11. Eleanor and Park- Rainbow Rowell
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    2nd read for me. Auuuugh! The greatest love story of our time! Set in the tumultuous 80s, teens Eleanor and Park fall in love and develop their relationship through social constraints of high school and Eleanor's abusive family life.
  12. The Dark Night Returns- Frank Miller, w. Klaus Janson and Lynn Varley
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    Inspired to read by Girl Meets World. Came out in the mid-80s, Frank Miller's installment of an aging Batman was thought to have revolutionized the series.
  13. The Watchmen- Alan Moore, ill. Dave Gibbons
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    Inspired to read by Eleanor and Park. Interesting how my foray into comics this year was inspired by tv shows/books with strong female protagonists. The Watchmen series also came out in the mid-80s, set in world where society is turned against the super hero.
  14. Why Not Me?
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    This seems like sacrelige, but...underwhelmed. I just wish there was something a little deeper to Mindy Kaling. At least I got the free promotional pin with my preorder.
  15. Batman: Year One- Frank Miller
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    Origin stories, amirite? Also by Frank Miller.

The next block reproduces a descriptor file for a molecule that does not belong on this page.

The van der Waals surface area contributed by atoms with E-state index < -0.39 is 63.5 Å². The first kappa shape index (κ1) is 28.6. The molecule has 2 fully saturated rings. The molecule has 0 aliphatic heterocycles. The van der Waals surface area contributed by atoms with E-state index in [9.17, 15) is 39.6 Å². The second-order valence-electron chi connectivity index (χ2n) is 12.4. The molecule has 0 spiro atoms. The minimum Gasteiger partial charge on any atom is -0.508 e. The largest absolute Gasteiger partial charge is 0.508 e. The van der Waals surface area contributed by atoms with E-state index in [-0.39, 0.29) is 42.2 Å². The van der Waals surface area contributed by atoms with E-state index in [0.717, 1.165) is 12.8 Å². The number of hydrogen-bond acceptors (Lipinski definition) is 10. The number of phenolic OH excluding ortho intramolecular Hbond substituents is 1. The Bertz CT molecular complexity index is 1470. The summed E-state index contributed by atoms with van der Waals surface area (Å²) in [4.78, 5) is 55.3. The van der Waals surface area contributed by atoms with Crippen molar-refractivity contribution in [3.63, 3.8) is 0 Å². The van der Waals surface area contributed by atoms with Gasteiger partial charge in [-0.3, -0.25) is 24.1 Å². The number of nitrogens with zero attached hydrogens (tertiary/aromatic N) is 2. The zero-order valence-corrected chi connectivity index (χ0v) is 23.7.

16. Lafayette in the Somewhat United States- Sarah Vowell
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    I'm an avid reader of Sarah Vowell's works, which is odd because I was terrible in history in school, and have little interest in politics. She somehow takes a seemingly uninteresting niche of history and...makes me read an entire book about it. Lafayette was about France's role in the American Revolutionary War. Of note, I was reading this when the Paris Attacks occured. Reading a book about historical French-American relations through this time provided a compelling perspective.
  17. The Rosie Project- Graeme Simsion
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    Cute story of a man with Asperger Syndrome falling in love. I like how the protagonist is portrayed as instantly likeable despite being socially inept. The rights for a movie were bought by Sony- though total typecasting, I would not be upset if the lead was played by Jim Parsons.
  18. One More Thing- BJ Novak
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    2nd time read for me to compose my story ranking list: ONE MORE THING STORIES, MY RANKING Remains one of my favorite short story collections of all time.
  19. Bringing Up Bébé- Pamela Druckermanh
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    Inspired by BJ Novak's "Paris in the Modern Mind" book list (Paris in the Modern Mind: A Reading List) and the birth of my 2nd daughter. It is tempting to be a carefree Parisian Mom, instead of going the Tiger Mom route that is wired in me through my ancestry. The key to reading a parenting book is to take everything with a grain of salt--no matter what you do, 1) you'll still wonder if you screwed them up; and 2) your kid's temperament (read: terrible twos) will test your very soul.
  20. Harry Potter and the Prisoner of Azkaban- JK Rowling
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    2nd read for me. I think it's one of the best books in the series.